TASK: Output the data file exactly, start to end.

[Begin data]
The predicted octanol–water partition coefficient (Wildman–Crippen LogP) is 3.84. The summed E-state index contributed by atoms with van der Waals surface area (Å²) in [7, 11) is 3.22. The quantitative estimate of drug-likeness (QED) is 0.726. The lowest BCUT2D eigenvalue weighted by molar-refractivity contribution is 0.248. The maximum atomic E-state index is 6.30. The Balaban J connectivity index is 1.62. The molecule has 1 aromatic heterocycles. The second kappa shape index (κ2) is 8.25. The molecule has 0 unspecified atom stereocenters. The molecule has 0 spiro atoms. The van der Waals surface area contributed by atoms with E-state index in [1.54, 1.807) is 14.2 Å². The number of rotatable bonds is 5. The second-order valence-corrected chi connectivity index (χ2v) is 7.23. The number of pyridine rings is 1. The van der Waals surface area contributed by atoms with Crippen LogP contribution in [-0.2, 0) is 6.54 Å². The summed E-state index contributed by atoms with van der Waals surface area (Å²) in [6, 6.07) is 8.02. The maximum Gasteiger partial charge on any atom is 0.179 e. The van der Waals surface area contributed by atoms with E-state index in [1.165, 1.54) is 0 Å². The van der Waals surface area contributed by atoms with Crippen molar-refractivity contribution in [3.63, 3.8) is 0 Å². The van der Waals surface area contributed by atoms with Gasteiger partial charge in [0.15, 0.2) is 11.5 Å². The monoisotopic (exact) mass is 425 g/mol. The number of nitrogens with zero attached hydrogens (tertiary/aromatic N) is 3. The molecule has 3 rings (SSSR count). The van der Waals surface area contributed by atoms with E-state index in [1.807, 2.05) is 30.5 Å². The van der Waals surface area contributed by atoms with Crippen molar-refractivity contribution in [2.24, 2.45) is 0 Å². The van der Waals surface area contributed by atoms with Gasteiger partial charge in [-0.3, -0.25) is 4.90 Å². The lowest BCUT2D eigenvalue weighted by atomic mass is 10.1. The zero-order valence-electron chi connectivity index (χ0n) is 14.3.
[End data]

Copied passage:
The predicted octanol–water partition coefficient (Wildman–Crippen LogP) is 3.84. The summed E-state index contributed by atoms with van der Waals surface area (Å²) in [7, 11) is 3.22. The quantitative estimate of drug-likeness (QED) is 0.726. The lowest BCUT2D eigenvalue weighted by molar-refractivity contribution is 0.248. The maximum atomic E-state index is 6.30. The Balaban J connectivity index is 1.62. The molecule has 1 aromatic heterocycles. The second kappa shape index (κ2) is 8.25. The molecule has 0 unspecified atom stereocenters. The molecule has 0 spiro atoms. The van der Waals surface area contributed by atoms with E-state index in [1.54, 1.807) is 14.2 Å². The number of rotatable bonds is 5. The second-order valence-corrected chi connectivity index (χ2v) is 7.23. The number of pyridine rings is 1. The van der Waals surface area contributed by atoms with Crippen LogP contribution in [-0.2, 0) is 6.54 Å². The summed E-state index contributed by atoms with van der Waals surface area (Å²) in [6, 6.07) is 8.02. The maximum Gasteiger partial charge on any atom is 0.179 e. The van der Waals surface area contributed by atoms with E-state index in [1.165, 1.54) is 0 Å². The van der Waals surface area contributed by atoms with Crippen molar-refractivity contribution in [3.63, 3.8) is 0 Å². The van der Waals surface area contributed by atoms with Gasteiger partial charge in [0.15, 0.2) is 11.5 Å². The monoisotopic (exact) mass is 425 g/mol. The number of nitrogens with zero attached hydrogens (tertiary/aromatic N) is 3. The molecule has 3 rings (SSSR count). The van der Waals surface area contributed by atoms with E-state index in [1.807, 2.05) is 30.5 Å². The van der Waals surface area contributed by atoms with Crippen molar-refractivity contribution in [2.24, 2.45) is 0 Å². The van der Waals surface area contributed by atoms with Gasteiger partial charge in [-0.3, -0.25) is 4.90 Å². The lowest BCUT2D eigenvalue weighted by atomic mass is 10.1. The zero-order valence-electron chi connectivity index (χ0n) is 14.3.